The typo would be ‘paining.’
–From, Robert Hass, “Time and Materials”
I have a signed copy of this poem up in my house, and revisit it from time to time when I need the inspiration. Poetry can be pretentious, as art can be: I think, mostly because people make it loftier than it really needs to be; its really as human as playing basketball (to borrow from Hass again). Too bad I can’t do either of those very well.
I haven’t written in awhile, possibly because I haven’t quite had the physical capacity for insomnia these days–it’s been quite busy. This month is Open Studios in SF, which means every artist opens up their working space for one weekend out of the month- our protected little creative worlds on display to the public. It’s a vulnerable place to put one’s pain(t) on display, but it is also necessary to make a living.
To score, to scar, to smear, to streak,
To smudge, to blur, to gouge, to scrape.
“Action painting,” i.e.,
The painter gets to behave like time.
The layers upon layers of decisions, thought, and time we lay out for everyone to see. Sometimes I go to shows of other artists and see only beauty from pain, something I once told a friend that I felt was an artist’s superpower. It made me feel impervious to pain: Invincible, because I can spin it into beauty for the world. Well, at least I can try.
That same friend told me she never realized I was ever sad, which means I’m doing well being me, I guess. I guess I also can’t really afford to be sad these days–it doesn’t motivate me anymore. Perhaps in another time, when I’m not trying to fulfill commissions, plan lessons, train, keep drawing, teach two gigs, order prints, frame, paint, and figure out how to make ends meet.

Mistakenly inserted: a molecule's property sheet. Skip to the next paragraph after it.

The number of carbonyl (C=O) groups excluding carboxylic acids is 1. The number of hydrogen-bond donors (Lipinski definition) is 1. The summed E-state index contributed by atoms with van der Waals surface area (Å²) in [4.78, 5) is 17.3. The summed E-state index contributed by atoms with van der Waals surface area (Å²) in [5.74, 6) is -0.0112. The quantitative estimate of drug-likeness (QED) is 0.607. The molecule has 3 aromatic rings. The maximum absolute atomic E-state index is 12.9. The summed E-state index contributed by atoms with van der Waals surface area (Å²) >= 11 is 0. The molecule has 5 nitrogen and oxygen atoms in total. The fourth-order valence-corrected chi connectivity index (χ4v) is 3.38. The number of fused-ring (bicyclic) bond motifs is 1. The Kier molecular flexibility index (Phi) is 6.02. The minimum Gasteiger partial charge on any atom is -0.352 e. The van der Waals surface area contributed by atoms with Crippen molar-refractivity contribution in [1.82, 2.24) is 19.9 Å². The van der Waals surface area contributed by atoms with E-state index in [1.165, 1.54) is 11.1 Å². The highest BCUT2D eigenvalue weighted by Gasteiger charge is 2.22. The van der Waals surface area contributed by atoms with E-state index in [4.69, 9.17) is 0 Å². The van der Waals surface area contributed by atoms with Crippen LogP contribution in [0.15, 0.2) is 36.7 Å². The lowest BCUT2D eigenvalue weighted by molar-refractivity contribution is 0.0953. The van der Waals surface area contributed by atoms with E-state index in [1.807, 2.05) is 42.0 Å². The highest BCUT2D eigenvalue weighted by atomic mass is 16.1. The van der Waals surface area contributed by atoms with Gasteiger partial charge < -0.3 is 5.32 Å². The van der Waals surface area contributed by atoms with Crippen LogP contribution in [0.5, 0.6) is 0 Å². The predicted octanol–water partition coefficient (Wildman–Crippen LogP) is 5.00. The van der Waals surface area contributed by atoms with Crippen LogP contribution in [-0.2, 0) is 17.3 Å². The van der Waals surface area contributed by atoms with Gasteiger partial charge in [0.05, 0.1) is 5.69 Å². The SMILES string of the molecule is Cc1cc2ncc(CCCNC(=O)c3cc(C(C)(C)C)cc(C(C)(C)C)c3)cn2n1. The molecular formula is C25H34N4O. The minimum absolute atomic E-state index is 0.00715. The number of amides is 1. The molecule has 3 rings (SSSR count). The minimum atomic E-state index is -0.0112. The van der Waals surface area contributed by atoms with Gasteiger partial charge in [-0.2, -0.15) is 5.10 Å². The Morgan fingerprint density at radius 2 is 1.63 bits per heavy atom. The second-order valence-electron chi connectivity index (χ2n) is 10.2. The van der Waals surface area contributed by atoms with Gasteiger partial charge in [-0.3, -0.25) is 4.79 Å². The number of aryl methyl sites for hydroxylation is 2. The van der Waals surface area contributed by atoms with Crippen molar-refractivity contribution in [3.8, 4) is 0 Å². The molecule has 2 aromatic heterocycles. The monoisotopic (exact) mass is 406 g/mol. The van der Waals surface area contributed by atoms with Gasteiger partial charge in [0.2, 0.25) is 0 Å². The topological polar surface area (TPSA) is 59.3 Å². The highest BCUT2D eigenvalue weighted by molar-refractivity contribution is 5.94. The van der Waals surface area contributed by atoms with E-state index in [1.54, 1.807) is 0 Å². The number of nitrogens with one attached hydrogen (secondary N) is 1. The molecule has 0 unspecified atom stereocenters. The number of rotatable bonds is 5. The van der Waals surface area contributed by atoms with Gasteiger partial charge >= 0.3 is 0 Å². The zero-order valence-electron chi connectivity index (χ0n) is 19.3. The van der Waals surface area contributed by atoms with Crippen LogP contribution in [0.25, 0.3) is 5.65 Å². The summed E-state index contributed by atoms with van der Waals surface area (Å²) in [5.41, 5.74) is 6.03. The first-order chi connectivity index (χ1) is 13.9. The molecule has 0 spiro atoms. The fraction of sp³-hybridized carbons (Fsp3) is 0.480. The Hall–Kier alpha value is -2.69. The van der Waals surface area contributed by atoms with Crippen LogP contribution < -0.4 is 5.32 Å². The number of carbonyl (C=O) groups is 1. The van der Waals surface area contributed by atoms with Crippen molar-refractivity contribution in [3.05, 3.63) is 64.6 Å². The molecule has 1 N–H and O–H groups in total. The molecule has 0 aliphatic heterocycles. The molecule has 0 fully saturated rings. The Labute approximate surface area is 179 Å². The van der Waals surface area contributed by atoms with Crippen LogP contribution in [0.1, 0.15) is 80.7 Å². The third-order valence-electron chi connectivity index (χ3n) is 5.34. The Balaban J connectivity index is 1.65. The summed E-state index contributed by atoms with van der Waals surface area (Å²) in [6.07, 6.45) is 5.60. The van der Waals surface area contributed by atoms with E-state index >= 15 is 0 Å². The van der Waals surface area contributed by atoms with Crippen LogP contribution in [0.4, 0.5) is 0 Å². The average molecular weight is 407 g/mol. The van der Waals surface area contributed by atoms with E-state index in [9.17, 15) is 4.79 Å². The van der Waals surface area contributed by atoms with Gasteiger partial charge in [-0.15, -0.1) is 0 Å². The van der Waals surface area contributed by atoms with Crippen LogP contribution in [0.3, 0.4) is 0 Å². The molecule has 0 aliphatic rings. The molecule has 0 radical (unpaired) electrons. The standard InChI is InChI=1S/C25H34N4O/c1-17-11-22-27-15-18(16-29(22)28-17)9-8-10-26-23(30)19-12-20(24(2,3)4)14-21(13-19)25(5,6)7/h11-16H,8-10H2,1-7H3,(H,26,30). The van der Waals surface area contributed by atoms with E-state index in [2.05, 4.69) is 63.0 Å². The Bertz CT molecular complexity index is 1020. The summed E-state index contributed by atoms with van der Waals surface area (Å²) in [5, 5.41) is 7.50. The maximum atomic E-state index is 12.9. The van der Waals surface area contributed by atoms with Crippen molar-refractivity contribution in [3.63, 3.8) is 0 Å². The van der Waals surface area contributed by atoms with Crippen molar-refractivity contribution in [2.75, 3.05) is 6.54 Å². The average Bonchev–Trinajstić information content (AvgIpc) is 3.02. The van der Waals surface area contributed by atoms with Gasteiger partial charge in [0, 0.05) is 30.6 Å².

I’m not complaining, this is the life I’ve chosen to take since I jumped off the deep-end of the grid. It helps to re-read what I wrote a few years back, about the Lonely Work. And that it is–it’s a constant push and pull of isolation and being on display, ups and downs of trying to fulfill a life’s value with something as cheap as the paper symbol of currency. What a crazy thing to want to do with one’s intellect and potential. It’s easy to make fun of myself.
What is hard, is putting on that passion aside to say, “Come see this! Here are some pieces of canvas you can buy for $___ because!” Truth is, art will never be a necessity, but it adds something inexplicable to a space. I promise. You’re not buying a defined measurement of oil on canvas: it’s a battery of human life, charged with boundless energy confined within a space.
OK, I can stop being corny now. It’s 5am, past the time to be melodramatic and time to go kick some ass. Come to my Open Studios the weekend of October 25th and 26th, or come drink with me at the preview party on Friday, the 24th from 6-9.
1360 Mission Street, San Francisco
Let’s hang out.
I guess it’s officially Spring.
Recently, so many sad things have happened around me that makes me think that these days are just an intermission between two acts, a time of change. Last week, Miguel Angel Paez, a smiling, exuberant personality passed suddenly, and although I only knew him as Miguel from the gallery, I miss his presence every day at school, simply because he always seemed to have an endless supply of positivity (and a warm hug) to share with everyone around him.
In the recent weeks, I seemed to have found more sad news than happy on Facebook. It’s a chance to reflect. In times like this, I find impossible for me to express my own thoughts and emotions through my own artwork, but I find solace in the Art of others. I found an old poem I’ve always loved by Langston Hughes, which describes perfectly how I feel at present:
I used to wonder
About living and dying–
I think the difference lies
Between tears and crying.
I used to wonder
About here and there–
I think the distance